New Research: U.S. Is Warming, But Not Uniformly
New analysis (pdf) of climate data finds that since 1912, the United States has warmed 1.3 degrees. But that warming is concentrated in certain states, some of which have "warmed 60 times faster than the 10 slowest-warming states."
All of that is according to Climate Central, a research and journalism non-profit that seeks to inform the public about climate and energy. The center looked at data from the National Climatic Data Center's U.S. Historical Climatology Network.
The scientists found that Arizona was the fastest warming state and that much of the warming was concentrated in Southwest and upper Midwest. Michigan, Minnesota, Wisconsin, Vermont, New Mexico, Utah, Maine, Texas and Massachusetts round out the top 10.
Alabama, Arkansas and Georgia didn't warm at all during the last century.
"The Southwest and North Central and Northeastern states are clearly warming faster than the rest of the country," report author Claudia Tebaldi said in a statement. "As warming continues, future droughts could be hotter and more severe, seasons will be altered, and the risk of wildfires will increase significantly, making summers like 2011 increasingly common."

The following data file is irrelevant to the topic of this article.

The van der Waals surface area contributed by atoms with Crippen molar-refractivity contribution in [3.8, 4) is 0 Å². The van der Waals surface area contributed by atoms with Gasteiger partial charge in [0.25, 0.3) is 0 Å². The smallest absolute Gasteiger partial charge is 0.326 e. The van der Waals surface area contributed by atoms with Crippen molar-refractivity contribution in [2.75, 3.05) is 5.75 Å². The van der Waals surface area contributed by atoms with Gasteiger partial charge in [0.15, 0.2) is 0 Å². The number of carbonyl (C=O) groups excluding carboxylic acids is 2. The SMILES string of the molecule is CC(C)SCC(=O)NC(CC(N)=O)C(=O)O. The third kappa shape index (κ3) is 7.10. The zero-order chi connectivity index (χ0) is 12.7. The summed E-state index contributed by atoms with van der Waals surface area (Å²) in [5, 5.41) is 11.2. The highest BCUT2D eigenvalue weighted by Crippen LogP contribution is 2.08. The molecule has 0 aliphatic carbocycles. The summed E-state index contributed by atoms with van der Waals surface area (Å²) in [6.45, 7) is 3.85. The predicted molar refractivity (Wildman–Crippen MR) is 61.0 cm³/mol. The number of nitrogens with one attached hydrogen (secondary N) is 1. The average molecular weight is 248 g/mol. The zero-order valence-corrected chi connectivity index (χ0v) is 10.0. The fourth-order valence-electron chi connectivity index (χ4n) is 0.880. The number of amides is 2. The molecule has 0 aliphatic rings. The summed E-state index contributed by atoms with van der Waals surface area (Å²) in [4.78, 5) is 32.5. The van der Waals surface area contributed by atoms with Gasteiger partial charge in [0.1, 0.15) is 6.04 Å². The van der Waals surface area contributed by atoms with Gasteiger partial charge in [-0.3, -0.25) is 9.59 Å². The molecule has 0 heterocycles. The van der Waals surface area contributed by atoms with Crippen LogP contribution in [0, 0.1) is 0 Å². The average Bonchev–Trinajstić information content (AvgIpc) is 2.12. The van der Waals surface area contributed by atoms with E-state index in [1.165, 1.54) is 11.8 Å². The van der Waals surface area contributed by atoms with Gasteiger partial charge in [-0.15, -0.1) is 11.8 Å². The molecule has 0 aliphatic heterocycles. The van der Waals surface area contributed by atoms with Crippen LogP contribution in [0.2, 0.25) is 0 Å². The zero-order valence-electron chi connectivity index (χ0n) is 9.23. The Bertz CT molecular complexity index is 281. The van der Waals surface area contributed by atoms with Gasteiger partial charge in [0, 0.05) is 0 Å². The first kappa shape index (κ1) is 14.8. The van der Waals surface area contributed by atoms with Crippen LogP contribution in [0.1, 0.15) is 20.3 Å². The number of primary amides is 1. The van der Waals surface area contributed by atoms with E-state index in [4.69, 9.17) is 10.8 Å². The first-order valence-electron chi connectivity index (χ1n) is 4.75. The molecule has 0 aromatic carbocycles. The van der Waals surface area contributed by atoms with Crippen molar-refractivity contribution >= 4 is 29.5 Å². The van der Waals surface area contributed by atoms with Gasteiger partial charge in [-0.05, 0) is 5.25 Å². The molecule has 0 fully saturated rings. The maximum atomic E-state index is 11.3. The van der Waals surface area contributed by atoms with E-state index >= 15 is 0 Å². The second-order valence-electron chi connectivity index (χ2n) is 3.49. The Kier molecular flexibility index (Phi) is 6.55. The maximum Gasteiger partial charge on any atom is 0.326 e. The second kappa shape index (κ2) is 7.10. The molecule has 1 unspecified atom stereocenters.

In its press release, the center gives a this broad overview of what they found:
"... Starting in 1970, things changed. The pace of warming accelerated to three times the rate of the century average, and every state showed a warming trend. The top 10 fastest states warmed at an average 0.6 degrees F per decade since 1970, and 17 states warmed faster than a half a degree F per decade since that time.
"This strong warming trend coincided with the time when the effect of greenhouse gas pollution started to overwhelm the other natural and human influences on climate at the global and continental scales."
As Mark pointed out earlier, a separate study from Berkeley predicts that the western United States will see more frequent fires in the next 30 years. The authors of that study are scheduled to be on All Things Considered this afternoon. We'll listen to the conversation and update this post.
Update at 5:04 p.m. ET. Coexisting With Fire:
All Things Considered's Audie Cornish spoke to Max Moritz, who said over the next 30 years, his models predict that about half the planet will see "big disruptions" mostly in the form of increased fires.
Much of the western U.S. will see higher than average activity. So much so, said Moritz, that we have to change the way we think about wild fires.
"Instead of fighting fire, we have to learn to live with it and coexist," said Moritz.
Copyright 2021 NPR. To see more, visit https://www.npr.org.